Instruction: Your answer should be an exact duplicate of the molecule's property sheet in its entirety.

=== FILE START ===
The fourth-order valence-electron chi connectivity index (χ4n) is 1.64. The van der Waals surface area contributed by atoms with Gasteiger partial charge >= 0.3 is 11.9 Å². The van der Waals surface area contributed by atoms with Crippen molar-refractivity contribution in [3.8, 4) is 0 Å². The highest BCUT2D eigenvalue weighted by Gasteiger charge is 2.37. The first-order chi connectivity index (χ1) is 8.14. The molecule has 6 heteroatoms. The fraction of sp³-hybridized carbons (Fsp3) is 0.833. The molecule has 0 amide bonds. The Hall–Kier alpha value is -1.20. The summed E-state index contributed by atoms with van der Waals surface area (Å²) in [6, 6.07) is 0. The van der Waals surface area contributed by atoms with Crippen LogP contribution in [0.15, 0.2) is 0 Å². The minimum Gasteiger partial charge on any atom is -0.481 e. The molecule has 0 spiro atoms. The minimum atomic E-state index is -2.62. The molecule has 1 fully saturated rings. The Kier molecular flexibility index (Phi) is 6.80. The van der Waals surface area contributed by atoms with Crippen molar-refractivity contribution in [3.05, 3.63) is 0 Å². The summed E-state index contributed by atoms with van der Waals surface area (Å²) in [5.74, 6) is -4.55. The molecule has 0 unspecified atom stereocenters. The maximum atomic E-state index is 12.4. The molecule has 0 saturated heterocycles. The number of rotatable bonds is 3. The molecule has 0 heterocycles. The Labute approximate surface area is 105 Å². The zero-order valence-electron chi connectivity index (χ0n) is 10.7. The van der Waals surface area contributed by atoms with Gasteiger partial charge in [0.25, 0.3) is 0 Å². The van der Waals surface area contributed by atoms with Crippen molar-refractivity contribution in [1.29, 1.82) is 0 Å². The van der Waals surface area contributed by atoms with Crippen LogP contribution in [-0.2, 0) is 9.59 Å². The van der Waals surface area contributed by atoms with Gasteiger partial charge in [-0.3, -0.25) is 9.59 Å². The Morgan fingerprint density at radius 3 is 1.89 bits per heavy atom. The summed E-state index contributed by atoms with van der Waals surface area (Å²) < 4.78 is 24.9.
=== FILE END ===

The fourth-order valence-electron chi connectivity index (χ4n) is 1.64. The van der Waals surface area contributed by atoms with Gasteiger partial charge >= 0.3 is 11.9 Å². The van der Waals surface area contributed by atoms with Crippen molar-refractivity contribution in [3.8, 4) is 0 Å². The highest BCUT2D eigenvalue weighted by Gasteiger charge is 2.37. The first-order chi connectivity index (χ1) is 8.14. The molecule has 6 heteroatoms. The fraction of sp³-hybridized carbons (Fsp3) is 0.833. The molecule has 0 amide bonds. The Hall–Kier alpha value is -1.20. The summed E-state index contributed by atoms with van der Waals surface area (Å²) in [6, 6.07) is 0. The van der Waals surface area contributed by atoms with Crippen LogP contribution in [0.15, 0.2) is 0 Å². The minimum Gasteiger partial charge on any atom is -0.481 e. The molecule has 0 spiro atoms. The minimum atomic E-state index is -2.62. The molecule has 1 fully saturated rings. The Kier molecular flexibility index (Phi) is 6.80. The van der Waals surface area contributed by atoms with Crippen molar-refractivity contribution in [3.05, 3.63) is 0 Å². The summed E-state index contributed by atoms with van der Waals surface area (Å²) in [5.74, 6) is -4.55. The molecule has 0 unspecified atom stereocenters. The maximum atomic E-state index is 12.4. The molecule has 0 saturated heterocycles. The number of rotatable bonds is 3. The molecule has 0 heterocycles. The Labute approximate surface area is 105 Å². The zero-order valence-electron chi connectivity index (χ0n) is 10.7. The van der Waals surface area contributed by atoms with Gasteiger partial charge in [0.25, 0.3) is 0 Å². The van der Waals surface area contributed by atoms with Crippen molar-refractivity contribution in [1.29, 1.82) is 0 Å². The van der Waals surface area contributed by atoms with Crippen LogP contribution in [-0.2, 0) is 9.59 Å². The van der Waals surface area contributed by atoms with Gasteiger partial charge in [-0.3, -0.25) is 9.59 Å². The Morgan fingerprint density at radius 3 is 1.89 bits per heavy atom. The summed E-state index contributed by atoms with van der Waals surface area (Å²) < 4.78 is 24.9.